I learned the importance of family. I learned the importance of having strength, but also knowing when to ask for help. I learned how to put things into perspective; to know what really matters in life and what should really be valued. I learned how truly powerful it is to love another to the point where you would do anything for that person. I learned that when hard times happen some people leave because they can’t handle it, but some people stay, and those are the people you need in your life. The people who know that you could use help without you having to ask, the people who are there to just listen to you, the people who may not know exactly what you’re going through – but love and care for you so much they try to put themselves in your shoes.

My life wasn’t easy. My life still isn’t easy. But I know others out there have it worse, and I’m truly blessed for everything that I do have.

If you’ve made it to the end of this post – thank you. I have much more to share about my father and brother, so please stay tuned.


To learn more about Multiple Sclerosis, please click here. To learn more about Duchenne Muscular Dystrophy, please click here. To read more about Christopher’s story, please click here.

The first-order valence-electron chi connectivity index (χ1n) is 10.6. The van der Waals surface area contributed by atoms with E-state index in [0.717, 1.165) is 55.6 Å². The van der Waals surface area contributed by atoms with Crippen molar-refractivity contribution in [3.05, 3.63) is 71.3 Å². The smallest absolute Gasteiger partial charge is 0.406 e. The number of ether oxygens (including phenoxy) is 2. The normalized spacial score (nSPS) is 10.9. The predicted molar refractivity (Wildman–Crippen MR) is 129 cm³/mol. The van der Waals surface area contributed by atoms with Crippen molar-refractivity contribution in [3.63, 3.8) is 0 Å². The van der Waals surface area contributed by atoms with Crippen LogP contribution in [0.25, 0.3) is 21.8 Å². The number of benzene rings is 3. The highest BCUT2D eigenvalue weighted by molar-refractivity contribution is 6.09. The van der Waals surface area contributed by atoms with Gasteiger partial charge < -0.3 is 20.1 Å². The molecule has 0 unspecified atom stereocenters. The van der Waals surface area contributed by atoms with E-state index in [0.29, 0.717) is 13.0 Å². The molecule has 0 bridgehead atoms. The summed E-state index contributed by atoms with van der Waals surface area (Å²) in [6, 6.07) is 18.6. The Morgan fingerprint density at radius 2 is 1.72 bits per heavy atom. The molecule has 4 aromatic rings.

12 comments on “One House, Four People, Two Wheelchairs: A Glimpse at My Childhood”

  1. Having taught you in kindergarten and having had the pleasure to see you grow throughout various stages of your life I can attest to the amazing person you are. The story you shared was very powerful and touched me deeply. I look forward to reading more.

  2. From the moment God allowed our paths to cross via social media- it was clear to my heart that You Michelle were one of the special individuals who truly understood that LIFE is a gift! Your love for your family is refreshing to see amidst the Selfie Generation and your zest for even the smallest things is evident by your amazing expressions of JOY! Life is hard and more times than not- it isn’t fair but it is a great place to be able to discern who matters most and what doesn’t count very much at all! Keep shining and sharing! You have FANS of all ages!!! Love to your Mom and Brother and hope for the day we will see our Dad’s again!

    1. Your words are always far too kind Rudy! Thank you so very much for sharing all of that love and kindness. It’s appreciated beyond words! xox

  3. Michelle we have not met but i went to St. Demetrios school with your Dad and we were classmates. As a writer i have to say something to you: i am so proud of you for expressing your situation, your love and pride in your family in this moving essay honoring your Dad, Mom, brother. Congratulations. I saw your Mom at the reunion last October but i had no idea what happened to your dad. You have taken me on a journey into the world of responsibility, love and family ties. x x Amalia (Amelia Melis)

    1. This is so sweet of you – thank you! It’s so heartwarming to hear from someone that knew my father. Thank you so much for this comment, and for your support. xox

  4. Dearest Michelle,
    You are right: everything DOES happen for a reason. You have found that out quite difficultly. What a journey for you. You have so much to give to the world…your smile is the most beautiful one of all.